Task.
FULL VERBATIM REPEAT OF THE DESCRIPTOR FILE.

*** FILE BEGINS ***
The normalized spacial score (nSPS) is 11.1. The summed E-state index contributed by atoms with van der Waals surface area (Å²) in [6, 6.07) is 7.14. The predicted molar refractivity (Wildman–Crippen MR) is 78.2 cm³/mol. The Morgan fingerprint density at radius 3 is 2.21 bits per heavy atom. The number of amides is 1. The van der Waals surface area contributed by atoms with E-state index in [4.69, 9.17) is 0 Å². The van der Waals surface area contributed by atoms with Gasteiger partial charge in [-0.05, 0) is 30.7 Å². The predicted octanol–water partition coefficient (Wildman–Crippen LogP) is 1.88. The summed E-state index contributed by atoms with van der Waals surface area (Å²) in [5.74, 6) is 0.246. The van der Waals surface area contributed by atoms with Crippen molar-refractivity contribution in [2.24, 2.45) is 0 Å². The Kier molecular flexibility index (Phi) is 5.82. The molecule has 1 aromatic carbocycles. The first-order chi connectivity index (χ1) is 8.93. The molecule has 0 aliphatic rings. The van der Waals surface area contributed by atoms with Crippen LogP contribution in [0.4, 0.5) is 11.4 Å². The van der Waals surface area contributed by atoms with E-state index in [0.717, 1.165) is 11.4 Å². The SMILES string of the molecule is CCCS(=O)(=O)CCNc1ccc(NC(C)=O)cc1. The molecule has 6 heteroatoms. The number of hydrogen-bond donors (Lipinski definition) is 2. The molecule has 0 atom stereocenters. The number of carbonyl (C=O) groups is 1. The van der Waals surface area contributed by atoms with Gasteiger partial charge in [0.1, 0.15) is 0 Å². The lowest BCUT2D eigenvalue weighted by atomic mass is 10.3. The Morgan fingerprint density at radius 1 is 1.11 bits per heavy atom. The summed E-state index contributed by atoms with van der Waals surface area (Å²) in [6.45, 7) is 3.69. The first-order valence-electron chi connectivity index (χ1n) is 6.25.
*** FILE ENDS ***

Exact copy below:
The normalized spacial score (nSPS) is 11.1. The summed E-state index contributed by atoms with van der Waals surface area (Å²) in [6, 6.07) is 7.14. The predicted molar refractivity (Wildman–Crippen MR) is 78.2 cm³/mol. The Morgan fingerprint density at radius 3 is 2.21 bits per heavy atom. The number of amides is 1. The van der Waals surface area contributed by atoms with E-state index in [4.69, 9.17) is 0 Å². The van der Waals surface area contributed by atoms with Gasteiger partial charge in [-0.05, 0) is 30.7 Å². The predicted octanol–water partition coefficient (Wildman–Crippen LogP) is 1.88. The summed E-state index contributed by atoms with van der Waals surface area (Å²) in [5.74, 6) is 0.246. The van der Waals surface area contributed by atoms with Crippen molar-refractivity contribution in [2.24, 2.45) is 0 Å². The Kier molecular flexibility index (Phi) is 5.82. The molecule has 1 aromatic carbocycles. The first-order chi connectivity index (χ1) is 8.93. The molecule has 0 aliphatic rings. The van der Waals surface area contributed by atoms with Crippen LogP contribution in [0.4, 0.5) is 11.4 Å². The van der Waals surface area contributed by atoms with E-state index in [0.717, 1.165) is 11.4 Å². The SMILES string of the molecule is CCCS(=O)(=O)CCNc1ccc(NC(C)=O)cc1. The molecule has 6 heteroatoms. The number of hydrogen-bond donors (Lipinski definition) is 2. The molecule has 0 atom stereocenters. The number of carbonyl (C=O) groups is 1. The van der Waals surface area contributed by atoms with Gasteiger partial charge in [0.1, 0.15) is 0 Å². The lowest BCUT2D eigenvalue weighted by atomic mass is 10.3. The Morgan fingerprint density at radius 1 is 1.11 bits per heavy atom. The summed E-state index contributed by atoms with van der Waals surface area (Å²) in [6.45, 7) is 3.69. The first-order valence-electron chi connectivity index (χ1n) is 6.25.